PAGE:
Bryan Walsh [00:21:56] The furthest off one that I still don't have a grip on is the AI question. That's probably the one that people are most familiar with right now, but it's also one that I weirdly feel a little less worried about than I used to, which is counterintuitive because of all the things we've seen in the year since that book came out in 2019. But for whatever reason, the people I talk to, I just feel like there are still a lot of serious technological barriers that would have to be crossed before it gets to that stage. Whereas with biology, and obviously with nuclear weapons, that's here right now.

Host [00:22:26] That stage being artificial general intelligence, for instance?

Bryan Walsh [00:22:30] Artificial general intelligence, yeah. Like, the ability to manipulate the real world. There are a lot of things that have to happen for that. Now, it could do a lot of bad things before that. I would really hope that no one hooks us up to like, a nuclear weapons decision program. That would be bad, because it's not fully foolproof. I mean, neither are human beings, but we know how human beings work a lot better than we know how these models work.

Bryan Walsh [00:22:55] You get vastly different opinions when you talk to AI experts about how quickly this might happen or whether it could happen at all. I don't think we have, in ChatGPT or some of these other models, anything we could really call AGI. We can't even come up with a definition of that, actually. But I think you'd have to see something that is truly capable of doing things not just faster than human beings, but much, much better.

Bryan Walsh [00:23:19] Other than in specific categories, guess what? The best chess player in the world is definitely not a human being. The best player of a lot of games is not a human being. The best predictor of how DNA proteins fold is not a human being anymore. But there's still a lot it can't do. And there are many barriers that are out there. There might be technological barriers in terms of can you feed this thing enough data? Can it get enough compute to get smarter?

Bryan Walsh [00:23:44] And the real thing that makes me feel less worried is the fact that you need some sort of physical interface. Robotics has advanced much, much, much more slowly than AI, which makes sense. When you look at the last 25 or more years, software, computers, smartphones, and AI have all gone... Zoomed up like "this." They've taken advantage of that Moore's Law ability of chips to get faster, cheaper, smaller. Physical things in the real world have not. Robots have not... We still struggle with self-driving cars. So, my feeling is that we struggle with that.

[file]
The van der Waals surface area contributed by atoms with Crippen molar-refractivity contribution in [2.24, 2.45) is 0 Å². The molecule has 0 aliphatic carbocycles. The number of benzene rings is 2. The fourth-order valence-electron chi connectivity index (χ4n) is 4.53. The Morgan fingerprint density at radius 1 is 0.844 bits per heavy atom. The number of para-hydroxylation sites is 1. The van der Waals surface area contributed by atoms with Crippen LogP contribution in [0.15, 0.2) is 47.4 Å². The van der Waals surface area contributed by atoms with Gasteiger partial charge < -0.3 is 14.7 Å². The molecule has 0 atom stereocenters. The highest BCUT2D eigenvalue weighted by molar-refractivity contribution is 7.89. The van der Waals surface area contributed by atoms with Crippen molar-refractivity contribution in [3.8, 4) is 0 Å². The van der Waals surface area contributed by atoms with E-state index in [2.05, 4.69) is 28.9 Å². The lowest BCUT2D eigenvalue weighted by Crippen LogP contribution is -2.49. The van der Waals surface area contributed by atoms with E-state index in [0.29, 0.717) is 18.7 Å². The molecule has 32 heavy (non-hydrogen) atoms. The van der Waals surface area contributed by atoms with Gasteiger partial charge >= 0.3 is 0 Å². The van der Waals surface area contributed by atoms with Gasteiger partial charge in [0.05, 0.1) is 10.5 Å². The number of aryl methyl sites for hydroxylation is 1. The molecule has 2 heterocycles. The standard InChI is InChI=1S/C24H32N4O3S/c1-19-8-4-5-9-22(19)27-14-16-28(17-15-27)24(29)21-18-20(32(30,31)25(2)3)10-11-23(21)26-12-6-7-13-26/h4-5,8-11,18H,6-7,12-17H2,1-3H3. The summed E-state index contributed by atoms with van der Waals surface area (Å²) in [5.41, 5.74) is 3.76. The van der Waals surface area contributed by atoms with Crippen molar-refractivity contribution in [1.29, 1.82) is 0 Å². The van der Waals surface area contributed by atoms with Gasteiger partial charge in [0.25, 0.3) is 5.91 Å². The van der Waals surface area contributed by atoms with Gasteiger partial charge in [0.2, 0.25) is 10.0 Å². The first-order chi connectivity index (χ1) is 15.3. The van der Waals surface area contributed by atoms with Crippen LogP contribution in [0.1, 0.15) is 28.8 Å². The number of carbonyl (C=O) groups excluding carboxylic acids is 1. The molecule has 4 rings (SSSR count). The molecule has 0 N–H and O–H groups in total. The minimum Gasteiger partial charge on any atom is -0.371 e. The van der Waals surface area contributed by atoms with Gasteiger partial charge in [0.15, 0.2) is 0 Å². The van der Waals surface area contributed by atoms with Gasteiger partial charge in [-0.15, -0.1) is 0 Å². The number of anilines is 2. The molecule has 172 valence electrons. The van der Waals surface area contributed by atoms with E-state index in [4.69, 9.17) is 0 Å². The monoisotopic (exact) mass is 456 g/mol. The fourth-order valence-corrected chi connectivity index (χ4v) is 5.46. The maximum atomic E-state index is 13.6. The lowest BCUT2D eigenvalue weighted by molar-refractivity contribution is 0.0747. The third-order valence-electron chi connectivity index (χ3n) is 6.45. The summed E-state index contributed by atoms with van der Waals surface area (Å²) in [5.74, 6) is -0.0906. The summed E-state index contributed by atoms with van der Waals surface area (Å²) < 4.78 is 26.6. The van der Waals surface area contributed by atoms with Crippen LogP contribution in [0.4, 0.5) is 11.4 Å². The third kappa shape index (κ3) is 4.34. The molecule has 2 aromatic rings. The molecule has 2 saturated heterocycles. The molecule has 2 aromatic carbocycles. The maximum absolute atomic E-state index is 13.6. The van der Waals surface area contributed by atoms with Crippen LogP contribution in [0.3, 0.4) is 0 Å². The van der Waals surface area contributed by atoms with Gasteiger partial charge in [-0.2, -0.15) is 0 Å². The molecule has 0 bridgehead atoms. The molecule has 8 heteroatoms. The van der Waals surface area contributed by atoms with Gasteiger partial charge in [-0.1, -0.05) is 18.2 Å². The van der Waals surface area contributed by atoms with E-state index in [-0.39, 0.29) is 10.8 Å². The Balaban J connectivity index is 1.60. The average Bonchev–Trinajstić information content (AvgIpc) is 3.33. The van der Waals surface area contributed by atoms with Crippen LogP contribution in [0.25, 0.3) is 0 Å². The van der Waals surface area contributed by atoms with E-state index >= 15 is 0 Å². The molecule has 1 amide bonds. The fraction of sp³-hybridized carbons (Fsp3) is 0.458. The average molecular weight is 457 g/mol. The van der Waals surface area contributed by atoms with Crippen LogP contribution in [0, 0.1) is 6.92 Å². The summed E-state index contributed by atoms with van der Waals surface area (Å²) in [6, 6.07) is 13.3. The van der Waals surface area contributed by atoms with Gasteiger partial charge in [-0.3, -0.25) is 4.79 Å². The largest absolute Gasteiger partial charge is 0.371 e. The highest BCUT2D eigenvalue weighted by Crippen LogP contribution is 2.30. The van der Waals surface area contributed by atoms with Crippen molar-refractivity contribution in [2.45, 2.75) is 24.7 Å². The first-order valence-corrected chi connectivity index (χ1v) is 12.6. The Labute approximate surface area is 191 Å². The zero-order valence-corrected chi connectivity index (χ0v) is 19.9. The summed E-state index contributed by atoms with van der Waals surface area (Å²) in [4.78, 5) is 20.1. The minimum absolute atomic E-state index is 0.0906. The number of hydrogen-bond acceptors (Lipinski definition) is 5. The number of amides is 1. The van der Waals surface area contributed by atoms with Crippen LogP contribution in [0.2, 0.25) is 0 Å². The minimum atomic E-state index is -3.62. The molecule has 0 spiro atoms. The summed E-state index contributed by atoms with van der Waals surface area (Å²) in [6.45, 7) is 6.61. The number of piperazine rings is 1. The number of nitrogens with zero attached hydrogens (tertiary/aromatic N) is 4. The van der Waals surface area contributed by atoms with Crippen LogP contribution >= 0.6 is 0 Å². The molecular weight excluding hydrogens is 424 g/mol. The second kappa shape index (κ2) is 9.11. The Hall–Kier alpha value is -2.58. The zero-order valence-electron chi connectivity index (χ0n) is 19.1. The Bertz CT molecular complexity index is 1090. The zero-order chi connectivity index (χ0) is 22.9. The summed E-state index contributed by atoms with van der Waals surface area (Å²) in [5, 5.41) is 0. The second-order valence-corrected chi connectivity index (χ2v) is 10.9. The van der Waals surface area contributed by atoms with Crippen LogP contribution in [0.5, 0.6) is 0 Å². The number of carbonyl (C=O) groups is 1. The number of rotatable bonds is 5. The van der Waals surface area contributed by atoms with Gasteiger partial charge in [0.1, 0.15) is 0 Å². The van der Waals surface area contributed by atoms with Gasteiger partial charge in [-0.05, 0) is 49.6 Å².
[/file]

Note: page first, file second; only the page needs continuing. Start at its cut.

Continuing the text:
Bryan Walsh [00:24:20] That tells me this problem is probably harder to deal with. Which is not to say it's never going to happen or that we shouldn't prepare for it, or that there's all kinds of near-term risks we don't have to worry about, but I worry about that less than I worry about someone engineering a virus badly in a lab, or obviously, quite honestly, Vladimir Putin has a bad day and suddenly, the worst happens.

Host [00:24:41] Yeah, all of these problems become immensely more scary when you just consider the effect of the internet and just the diffusion of human knowledge and know-how and so forth.

Bryan Walsh [00:24:51] Once again, it's a dual thing. We couldn't be doing this without the internet, obviously. All kinds of things that have been enabled us in the modern world could not exist without the internet. At the same time, knowledge carries risks. And we've always known that. The knowledge of the ability...

Bryan Walsh [00:25:08] If we all watched the Oscars and saw Oppenheimer win Best Picture... Once that was created, once that secret was broken and the bomb was created, it was only a matter of time before it began to spread the way it did. It's very hard to hold onto these secrets, hold onto these discoveries. And that's one where we know what that would do. Whereas with these ones, we have this sort of "could be good, could be bad." I mean, a nuclear bomb is pretty much just that.

Bryan Walsh [00:25:37] But even in that case, it's interesting. In terms of predictions, like I said, "Well, I don't think AGI's likely to happen soon. Put that off." If you go back to the early or mid-'30s, there were a lot of very, very, very smart nuclear physicist who were like, "No, you will never get a fission chain reaction to be controllable. It's too hard. It's not going to happen. It's moonshine." Literally 10 years later, in part under the very intense pressures of a war and the ability of the United States to both bring together all the smartest scientists around this and the sheer industrial power the US had, suddenly in 1945, you have it. Maybe we'll look back and realize we were just as wrong about the speed of AI development as well.

Host [00:26:22] So, nuclear weapons are obviously one thing. What is your general outlook or intuition around civilian nuclear energy on the other hand? Are you particularly bullish, as a lot of people are, about nuclear energy becoming much more prominent, not just in the developed world, but even in the developing world? Or, is this something that you're much more bearish on and are doubtful that nuclear energy is poised to become what a lot of people think it will become?

Bryan Walsh [00:26:54] I'm bullish in that it should, I suppose. That's one way to put it. When you look, "All right, what I really want is more energy." Not everyone says that, but I take that... Like, when I look both at what we will need as a developed country and what countries that are developing and are still extremely energy poor would need, we're going to need more electricity; we need more energy.